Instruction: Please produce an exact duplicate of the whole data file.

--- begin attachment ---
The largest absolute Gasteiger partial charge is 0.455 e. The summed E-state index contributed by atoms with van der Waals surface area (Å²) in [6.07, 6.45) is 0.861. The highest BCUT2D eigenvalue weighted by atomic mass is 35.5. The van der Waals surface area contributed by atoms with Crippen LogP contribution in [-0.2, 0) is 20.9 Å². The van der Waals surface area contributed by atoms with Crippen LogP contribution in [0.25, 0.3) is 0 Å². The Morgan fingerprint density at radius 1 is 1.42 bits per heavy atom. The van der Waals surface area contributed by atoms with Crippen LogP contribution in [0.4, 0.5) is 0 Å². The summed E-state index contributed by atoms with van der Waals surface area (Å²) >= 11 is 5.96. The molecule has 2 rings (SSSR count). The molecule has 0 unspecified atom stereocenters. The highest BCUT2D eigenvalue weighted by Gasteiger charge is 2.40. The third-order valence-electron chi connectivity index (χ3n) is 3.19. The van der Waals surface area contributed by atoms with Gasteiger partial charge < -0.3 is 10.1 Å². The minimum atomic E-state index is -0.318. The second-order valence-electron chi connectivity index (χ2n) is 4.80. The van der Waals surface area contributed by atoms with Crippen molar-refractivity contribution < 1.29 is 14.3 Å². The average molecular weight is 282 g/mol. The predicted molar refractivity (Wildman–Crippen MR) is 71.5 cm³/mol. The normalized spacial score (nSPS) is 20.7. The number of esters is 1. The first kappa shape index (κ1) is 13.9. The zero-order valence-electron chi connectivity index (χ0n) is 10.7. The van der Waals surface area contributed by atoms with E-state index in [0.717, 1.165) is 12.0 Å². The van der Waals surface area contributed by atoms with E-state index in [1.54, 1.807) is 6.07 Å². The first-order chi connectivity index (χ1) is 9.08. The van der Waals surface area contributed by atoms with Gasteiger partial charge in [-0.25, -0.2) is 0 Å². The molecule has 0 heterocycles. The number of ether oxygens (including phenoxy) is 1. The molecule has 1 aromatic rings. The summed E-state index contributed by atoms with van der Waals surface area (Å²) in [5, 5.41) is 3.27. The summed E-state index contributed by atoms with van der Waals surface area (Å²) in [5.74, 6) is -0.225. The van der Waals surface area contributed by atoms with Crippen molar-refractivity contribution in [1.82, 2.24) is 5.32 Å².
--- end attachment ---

The largest absolute Gasteiger partial charge is 0.455 e. The summed E-state index contributed by atoms with van der Waals surface area (Å²) in [6.07, 6.45) is 0.861. The highest BCUT2D eigenvalue weighted by atomic mass is 35.5. The van der Waals surface area contributed by atoms with Crippen LogP contribution in [-0.2, 0) is 20.9 Å². The van der Waals surface area contributed by atoms with Crippen LogP contribution in [0.25, 0.3) is 0 Å². The Morgan fingerprint density at radius 1 is 1.42 bits per heavy atom. The van der Waals surface area contributed by atoms with Crippen LogP contribution in [0.4, 0.5) is 0 Å². The summed E-state index contributed by atoms with van der Waals surface area (Å²) >= 11 is 5.96. The molecule has 2 rings (SSSR count). The molecule has 0 unspecified atom stereocenters. The highest BCUT2D eigenvalue weighted by Gasteiger charge is 2.40. The third-order valence-electron chi connectivity index (χ3n) is 3.19. The van der Waals surface area contributed by atoms with Gasteiger partial charge < -0.3 is 10.1 Å². The minimum atomic E-state index is -0.318. The second-order valence-electron chi connectivity index (χ2n) is 4.80. The van der Waals surface area contributed by atoms with Crippen molar-refractivity contribution < 1.29 is 14.3 Å². The average molecular weight is 282 g/mol. The predicted molar refractivity (Wildman–Crippen MR) is 71.5 cm³/mol. The normalized spacial score (nSPS) is 20.7. The number of esters is 1. The first kappa shape index (κ1) is 13.9. The zero-order valence-electron chi connectivity index (χ0n) is 10.7. The van der Waals surface area contributed by atoms with E-state index in [0.717, 1.165) is 12.0 Å². The van der Waals surface area contributed by atoms with E-state index in [1.54, 1.807) is 6.07 Å². The first-order chi connectivity index (χ1) is 9.08. The van der Waals surface area contributed by atoms with Gasteiger partial charge in [-0.25, -0.2) is 0 Å². The molecule has 0 heterocycles. The number of ether oxygens (including phenoxy) is 1. The molecule has 1 aromatic rings. The summed E-state index contributed by atoms with van der Waals surface area (Å²) in [5, 5.41) is 3.27. The summed E-state index contributed by atoms with van der Waals surface area (Å²) in [5.74, 6) is -0.225. The van der Waals surface area contributed by atoms with Crippen molar-refractivity contribution in [1.82, 2.24) is 5.32 Å².